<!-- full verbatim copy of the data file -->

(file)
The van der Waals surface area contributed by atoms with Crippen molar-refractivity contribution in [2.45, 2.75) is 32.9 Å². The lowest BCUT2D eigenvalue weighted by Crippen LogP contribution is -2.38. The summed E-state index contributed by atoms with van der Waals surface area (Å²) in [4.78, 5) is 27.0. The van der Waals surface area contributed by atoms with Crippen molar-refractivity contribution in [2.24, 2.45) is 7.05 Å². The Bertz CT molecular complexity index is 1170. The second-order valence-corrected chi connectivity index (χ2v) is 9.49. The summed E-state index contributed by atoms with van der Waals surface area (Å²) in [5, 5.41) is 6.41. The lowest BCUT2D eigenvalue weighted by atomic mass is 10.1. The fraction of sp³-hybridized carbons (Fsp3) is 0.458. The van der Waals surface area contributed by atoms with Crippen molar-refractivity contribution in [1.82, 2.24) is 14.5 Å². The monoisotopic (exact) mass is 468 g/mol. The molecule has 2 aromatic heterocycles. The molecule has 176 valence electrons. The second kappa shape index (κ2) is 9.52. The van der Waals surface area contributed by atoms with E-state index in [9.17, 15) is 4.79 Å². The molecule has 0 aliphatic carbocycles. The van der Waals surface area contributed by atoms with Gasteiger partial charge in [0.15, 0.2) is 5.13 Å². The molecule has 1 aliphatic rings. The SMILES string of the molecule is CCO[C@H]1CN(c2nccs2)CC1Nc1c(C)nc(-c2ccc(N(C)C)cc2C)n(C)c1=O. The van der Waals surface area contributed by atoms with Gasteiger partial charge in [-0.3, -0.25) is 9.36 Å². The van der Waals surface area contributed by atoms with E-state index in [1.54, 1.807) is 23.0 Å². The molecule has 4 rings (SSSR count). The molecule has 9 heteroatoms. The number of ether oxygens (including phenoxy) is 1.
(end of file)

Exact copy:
The van der Waals surface area contributed by atoms with Crippen molar-refractivity contribution in [2.45, 2.75) is 32.9 Å². The lowest BCUT2D eigenvalue weighted by Crippen LogP contribution is -2.38. The summed E-state index contributed by atoms with van der Waals surface area (Å²) in [4.78, 5) is 27.0. The van der Waals surface area contributed by atoms with Crippen molar-refractivity contribution in [2.24, 2.45) is 7.05 Å². The Bertz CT molecular complexity index is 1170. The second-order valence-corrected chi connectivity index (χ2v) is 9.49. The summed E-state index contributed by atoms with van der Waals surface area (Å²) in [5, 5.41) is 6.41. The lowest BCUT2D eigenvalue weighted by atomic mass is 10.1. The fraction of sp³-hybridized carbons (Fsp3) is 0.458. The van der Waals surface area contributed by atoms with Crippen molar-refractivity contribution in [1.82, 2.24) is 14.5 Å². The monoisotopic (exact) mass is 468 g/mol. The molecule has 2 aromatic heterocycles. The molecule has 176 valence electrons. The second kappa shape index (κ2) is 9.52. The van der Waals surface area contributed by atoms with E-state index in [9.17, 15) is 4.79 Å². The molecule has 0 aliphatic carbocycles. The van der Waals surface area contributed by atoms with Gasteiger partial charge in [0.15, 0.2) is 5.13 Å². The molecule has 1 aliphatic rings. The SMILES string of the molecule is CCO[C@H]1CN(c2nccs2)CC1Nc1c(C)nc(-c2ccc(N(C)C)cc2C)n(C)c1=O. The van der Waals surface area contributed by atoms with Gasteiger partial charge in [-0.3, -0.25) is 9.36 Å². The van der Waals surface area contributed by atoms with E-state index in [1.54, 1.807) is 23.0 Å². The molecule has 4 rings (SSSR count). The molecule has 9 heteroatoms. The number of ether oxygens (including phenoxy) is 1.